Identifying and Managing Suffering in Terminal Dementia

November 1, 2006

How do you know whether a patient with end-stage dementia is experiencing pain or suffering when the patient has lost the ability to communicate verbally? Experts say a clinician should have a high index of suspicion that a patient with end-stage dementia is experiencing pain or suffering.

How do you know whether a patient with end-stage dementia is experiencing pain or suffering when the patient has lost the ability to communicate verbally? Experts say a clinician should have a high index of suspicion that a patient with end-stage dementia is experiencing pain or suffering.

About 60% of the general population older than 75 years has some degree of pain, most commonly caused by arthritis, headache, diabetes, or cancer, according to R. Sean Morrison, MD, director of the National Palliative Care Research Center, Brookdale Department of Geriatrics and Adult Development, Mount Sinai School of Medicine, New York City. This is also true for patients with dementia, most of whom are older.

"In Alzheimer disease and other dementing illnesses, data to date suggest that although people have lost the ability to communicate, they still have pain and suffering, usually due to comorbidities or new diseases," he said. Also, medical interventions as simple as a blood test can be painful experiences for severely demented patients who may be unaware of the procedures. Even moving a patient with advanced arthritis from a bed to a chair can cause pain, he said.

"Nondemented people can tell you about pain, and then you can intervene," Morrison commented. But demented people are dependent on their caregivers to recognize their pain and suffering. This can be difficult because there is no lab test for pain."

Morrison's approach is to assume that patients with dementia experience some pain. If they can communicate to some extent, he asks them simple, repetitive questions about whether they are suffering. He advises physicians to observe end-stage patients who cannot talk for pain behaviors, such as grimacing, resisting movement, agitation, and restlessness.

Patients with dementia who experience agitation and restlessness are frequently treated with tranquilizers because clinicians assume that these symptoms are related to dementia. In fact, pain can cause both agitation and restlessness. Before giving the patient a tranquilizer, a trial of analgesics should be attempted to see if the agitation or restlessness resolves, Morrison suggested. Other behaviors that suggest chronic pain include somnolence, disturbance of the sleep-wake cycle, and depression. "Excessive daytime sleepiness and sleep-wake disturbances and depression often occur in people with chronic pain. It is easy to miss this," Morrison said. "Always keep in mind that pain can cause symptoms we don't think of as pain symptoms per se," he cautioned.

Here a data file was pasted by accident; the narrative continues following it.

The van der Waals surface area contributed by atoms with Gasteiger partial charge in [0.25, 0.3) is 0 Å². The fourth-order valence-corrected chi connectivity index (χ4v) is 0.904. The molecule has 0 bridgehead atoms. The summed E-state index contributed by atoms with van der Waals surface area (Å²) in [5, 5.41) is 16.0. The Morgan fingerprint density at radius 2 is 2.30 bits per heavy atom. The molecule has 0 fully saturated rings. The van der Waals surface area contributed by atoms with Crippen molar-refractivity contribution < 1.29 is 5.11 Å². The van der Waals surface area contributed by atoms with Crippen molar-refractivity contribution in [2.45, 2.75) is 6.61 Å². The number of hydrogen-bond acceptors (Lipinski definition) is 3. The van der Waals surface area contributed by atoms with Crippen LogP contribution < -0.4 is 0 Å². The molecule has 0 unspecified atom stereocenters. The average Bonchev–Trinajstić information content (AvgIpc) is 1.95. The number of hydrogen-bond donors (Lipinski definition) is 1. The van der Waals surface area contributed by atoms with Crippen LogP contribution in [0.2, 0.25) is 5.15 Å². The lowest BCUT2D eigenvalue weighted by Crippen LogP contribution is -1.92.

MEASURING PAIN

Patients with moderate levels of dementia can still respond to traditional pain scales, such as the 10-point pain scale, according to Kenneth Brummel-Smith, MD, Charlotte Edwards Maguire Professor and chair of the Department of Geriatrics, Florida State University College of Medicine, Tallahassee. A variety of pain scales that are visualized by the patient may be useful in more severe dementia. "It depends on the severity of dementia and the patient's capacities," he commented. For end-stage patients, Brummel-Smith relies on the Hurley Pain Scale,1 which takes 5 to 15 minutes to administer and tests for a variety of pain behaviors. He also cited the Mini-Suffering State Examination (MSSE)2 as a useful tool.

"As the elderly population grows exponentially, we will see more pain scales being developed, Brummel-Smith said. "One study showed that caregivers are especially attuned to pain in patients with end-stage dementia. The bottom line is to use pain scales and informants." He noted that pain can actually worsen cognitive impairment. Even if cognition is impaired, "relief of pain can help whatever cognition is left."

Bechor Aminoff, MD, member of the Department of Geriatric Medicine and Memory Clinic at Sheba Medical Center in Tel Hashomer, Israel, monitored 71 patients with advanced dementia and confirmed that the MSSE is a reliable tool for evaluating the severity of a patient's condition and his or her level of suffering. The MSSE lists 10 items related to the patient's characteristics as well as the perception of his condition by the medical staff and the patient's family (Table).

Aminoff said that end-stage dementia patients may live for many years. He believes that the neurologist should determine whether the patient is in the end stages of dementia and use the MSSE to evaluate suffering level and survival potential for these patients. "We cannot change the cognitive or functional decline of these patients, but we can diagnose and measure the level of suffering and treat the suffering until the patient's demise," Aminoff stated.